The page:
I changed by not changing at all
Small town predicts my fate
Perhaps that's what no one wants to see

Pearl Jam, “Elderly Woman Behind the Counter in a Small Town”

Link to this section Highland Ave

Highland Ave, Scarborough, Maine. Google Earth.

The train isn’t coming anymore,

And everything is turned upside down.

I listen but never hear its horn,

The train isn’t coming anymore.

A threat the world’s never faced before,

Too small to see, yet feared through the town.

The train isn’t coming anymore,

And everything is turned upside down.

Link to this section W Gate Rd

It’s 2019, and my first day going to classes in the early college program. I had spent months deliberating before deciding to try this. I had talked with the early college advisor and with my professors. I had done everything I possibly could do to prepare for this day. But despite all that, it was taking all my strength to keep breathing while I was hurrying through the building and searching for the room number that I had written down on a sticky note. Eventually, I find the door. I glance around the room and quietly, cautiously, take a seat near the entrance. I set my backpack under my chair, careful to take up no more space than I absolutely need to. I feel inadequate, almost apologetic for my presence in the class. My breathing becomes harder to control. The pencil in my hands starts to tremble. But then, I look out the window of the fifth floor lecture hall, and see the recognizable skyline of Monument Square, with the Time and Temperature Building flashing in the distance. This is my home. This is the city that I’m from. This is the place where I belong. And a wave of calm rushes over me, just as my professor walks into the room.

When I first saw the map from the Osher Map Library, I started to look for Monument Square almost immediately, following Congress Street until… was that really it? No monument, no tall buildings? The area so central to Portland today looked almost unrecognizable except for the distinctive street layout. But that doesn’t matter. The city may have grown around the square, but it’s the same city, and it’s the same square, Theseus and his ship be damned. It was a welcoming place then, and it’s a welcoming place now. It was important to people then, and it’s important to people now. It felt like home then, and it feels like home now.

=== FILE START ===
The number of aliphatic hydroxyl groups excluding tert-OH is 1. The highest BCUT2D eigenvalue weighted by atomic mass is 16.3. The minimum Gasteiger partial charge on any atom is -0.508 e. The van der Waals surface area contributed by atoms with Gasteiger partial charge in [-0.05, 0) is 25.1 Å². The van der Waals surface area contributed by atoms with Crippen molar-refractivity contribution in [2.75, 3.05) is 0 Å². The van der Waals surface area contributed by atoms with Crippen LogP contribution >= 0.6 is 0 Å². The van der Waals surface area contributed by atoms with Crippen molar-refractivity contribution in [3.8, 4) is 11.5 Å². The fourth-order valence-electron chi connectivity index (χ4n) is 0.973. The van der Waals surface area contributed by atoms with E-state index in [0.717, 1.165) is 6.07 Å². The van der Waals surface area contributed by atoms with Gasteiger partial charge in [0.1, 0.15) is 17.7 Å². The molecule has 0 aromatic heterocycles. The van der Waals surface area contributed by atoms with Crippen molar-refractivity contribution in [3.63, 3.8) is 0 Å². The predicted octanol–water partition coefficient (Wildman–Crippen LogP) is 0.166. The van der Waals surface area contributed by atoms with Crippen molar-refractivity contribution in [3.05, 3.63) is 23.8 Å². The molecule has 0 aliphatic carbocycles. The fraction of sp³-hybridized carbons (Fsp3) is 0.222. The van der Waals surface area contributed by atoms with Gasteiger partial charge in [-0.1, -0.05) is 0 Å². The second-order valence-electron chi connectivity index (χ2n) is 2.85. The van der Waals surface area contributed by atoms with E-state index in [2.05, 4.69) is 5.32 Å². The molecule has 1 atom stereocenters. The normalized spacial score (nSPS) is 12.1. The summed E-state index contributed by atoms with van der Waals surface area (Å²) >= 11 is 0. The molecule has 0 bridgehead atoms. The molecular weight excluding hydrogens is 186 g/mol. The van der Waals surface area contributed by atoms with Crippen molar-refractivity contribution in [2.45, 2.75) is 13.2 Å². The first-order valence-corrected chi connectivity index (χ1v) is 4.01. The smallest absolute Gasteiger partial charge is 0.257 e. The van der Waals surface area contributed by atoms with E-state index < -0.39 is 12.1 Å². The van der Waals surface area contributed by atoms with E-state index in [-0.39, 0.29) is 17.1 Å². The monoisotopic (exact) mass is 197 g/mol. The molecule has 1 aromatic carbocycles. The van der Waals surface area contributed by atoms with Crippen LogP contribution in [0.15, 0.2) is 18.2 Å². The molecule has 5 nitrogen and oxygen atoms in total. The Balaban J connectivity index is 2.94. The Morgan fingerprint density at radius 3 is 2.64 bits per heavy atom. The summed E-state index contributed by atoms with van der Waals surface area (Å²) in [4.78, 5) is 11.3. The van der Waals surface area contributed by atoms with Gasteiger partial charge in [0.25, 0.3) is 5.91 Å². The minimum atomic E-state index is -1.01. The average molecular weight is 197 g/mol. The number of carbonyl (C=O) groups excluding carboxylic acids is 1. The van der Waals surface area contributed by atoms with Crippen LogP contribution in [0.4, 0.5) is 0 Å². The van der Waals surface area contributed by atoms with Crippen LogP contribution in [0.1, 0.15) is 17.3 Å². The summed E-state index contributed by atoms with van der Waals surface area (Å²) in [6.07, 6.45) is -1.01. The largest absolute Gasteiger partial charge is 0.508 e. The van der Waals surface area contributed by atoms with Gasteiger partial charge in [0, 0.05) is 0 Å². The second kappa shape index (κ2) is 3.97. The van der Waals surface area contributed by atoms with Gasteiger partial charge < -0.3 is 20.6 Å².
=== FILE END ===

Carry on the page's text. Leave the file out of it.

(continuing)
Link to this section Brackett Ave

There’s one series of videos on Abigail Thorn’s channel that are unique, that she calls the Blackstar trilogy. In this series, she uses tools from philosophy to examine and discuss events from her own life. “Why Do I Hate My Self?” discusses her struggles with body image, “Suicide and Mental Health” contrasts prevailing ideas about suicide with her own experiences of suicide attempts, and “Men. Abuse. Trauma.” recounts her past experiences in an abusive relationship.

Earlier this year, Abigail Thorn released a fourth Blackstar video, “Identity,” in which she publicly came out as a transgender woman. She discusses her experiences with depersonalization, depression, and finally coming to terms with her identity.

I’ve always admired Abigail Thorn’s ability to share her struggles with the world. I know they’ve helped me as I’ve struggled with depression.

“When I was younger I really wanted to see great white sharks in the wild, cause I just think they’re beautiful animals, still do. And I spent all my savings flying 12,000 miles to Australia to go cage diving. And it was a long, long journey - it was like five hours out on the boat into the Southern Ocean - and it was really rough and I was seasick, and the captain was seasick and everyone was seasick, and we spent all day out there going up and down under this blistering Australian sun. And we saw absolutely nothing. And on the way back I was sitting on the boat and I was just thinking, ‘I’ve blown it. I’ve come all this way and I’ve seen nothing. I’ve come so close to what I wanted to do and I’ve failed.’

“And as I was thinking this the sun was going down over the Southern Ocean. And the cool thing about the Southern Ocean is that there’s no land mass in it: It just goes all the way round the bottom of the world forever, right. And as the sun was going down it hit the water in just the right way that it turned the whole ocean this… incredible orange rusty gold colour. It was like an ocean of autumn. It was like the waves were on fire. And I was so, so happy. I had a beer, I had my tunes, I had an infinite ocean to gaze at. And I thought, ‘Even though I’ve come all this way and I’m leaving empty handed, it’s all been worth it.’ The little voice - for just 20 minutes - was gone, and I was just lost in beauty.”

Abigail Thorn, “Why Do I Hate My Self?”